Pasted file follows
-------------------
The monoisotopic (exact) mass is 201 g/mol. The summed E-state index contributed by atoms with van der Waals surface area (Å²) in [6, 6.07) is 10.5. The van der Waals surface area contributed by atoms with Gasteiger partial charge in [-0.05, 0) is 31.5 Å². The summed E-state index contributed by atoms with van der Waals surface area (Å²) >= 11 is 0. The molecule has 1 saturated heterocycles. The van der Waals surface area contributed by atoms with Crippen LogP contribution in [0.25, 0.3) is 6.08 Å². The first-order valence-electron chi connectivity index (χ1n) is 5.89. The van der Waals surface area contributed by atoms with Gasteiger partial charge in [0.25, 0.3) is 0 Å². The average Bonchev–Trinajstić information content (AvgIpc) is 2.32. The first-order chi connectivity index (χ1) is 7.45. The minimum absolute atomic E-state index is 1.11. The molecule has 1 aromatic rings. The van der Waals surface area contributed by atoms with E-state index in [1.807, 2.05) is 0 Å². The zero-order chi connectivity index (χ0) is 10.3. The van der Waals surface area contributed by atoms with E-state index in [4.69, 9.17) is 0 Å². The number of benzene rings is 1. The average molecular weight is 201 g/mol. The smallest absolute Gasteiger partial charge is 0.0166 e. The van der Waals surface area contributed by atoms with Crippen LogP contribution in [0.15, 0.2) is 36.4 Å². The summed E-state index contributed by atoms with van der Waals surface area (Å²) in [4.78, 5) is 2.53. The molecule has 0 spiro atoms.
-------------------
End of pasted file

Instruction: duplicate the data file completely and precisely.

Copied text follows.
The monoisotopic (exact) mass is 201 g/mol. The summed E-state index contributed by atoms with van der Waals surface area (Å²) in [6, 6.07) is 10.5. The van der Waals surface area contributed by atoms with Gasteiger partial charge in [-0.05, 0) is 31.5 Å². The summed E-state index contributed by atoms with van der Waals surface area (Å²) >= 11 is 0. The molecule has 1 saturated heterocycles. The van der Waals surface area contributed by atoms with Crippen LogP contribution in [0.25, 0.3) is 6.08 Å². The first-order valence-electron chi connectivity index (χ1n) is 5.89. The van der Waals surface area contributed by atoms with Gasteiger partial charge in [0.25, 0.3) is 0 Å². The average Bonchev–Trinajstić information content (AvgIpc) is 2.32. The first-order chi connectivity index (χ1) is 7.45. The minimum absolute atomic E-state index is 1.11. The molecule has 1 aromatic rings. The van der Waals surface area contributed by atoms with E-state index in [1.807, 2.05) is 0 Å². The zero-order chi connectivity index (χ0) is 10.3. The van der Waals surface area contributed by atoms with E-state index in [4.69, 9.17) is 0 Å². The number of benzene rings is 1. The average molecular weight is 201 g/mol. The smallest absolute Gasteiger partial charge is 0.0166 e. The van der Waals surface area contributed by atoms with Crippen LogP contribution in [0.15, 0.2) is 36.4 Å². The summed E-state index contributed by atoms with van der Waals surface area (Å²) in [4.78, 5) is 2.53. The molecule has 0 spiro atoms.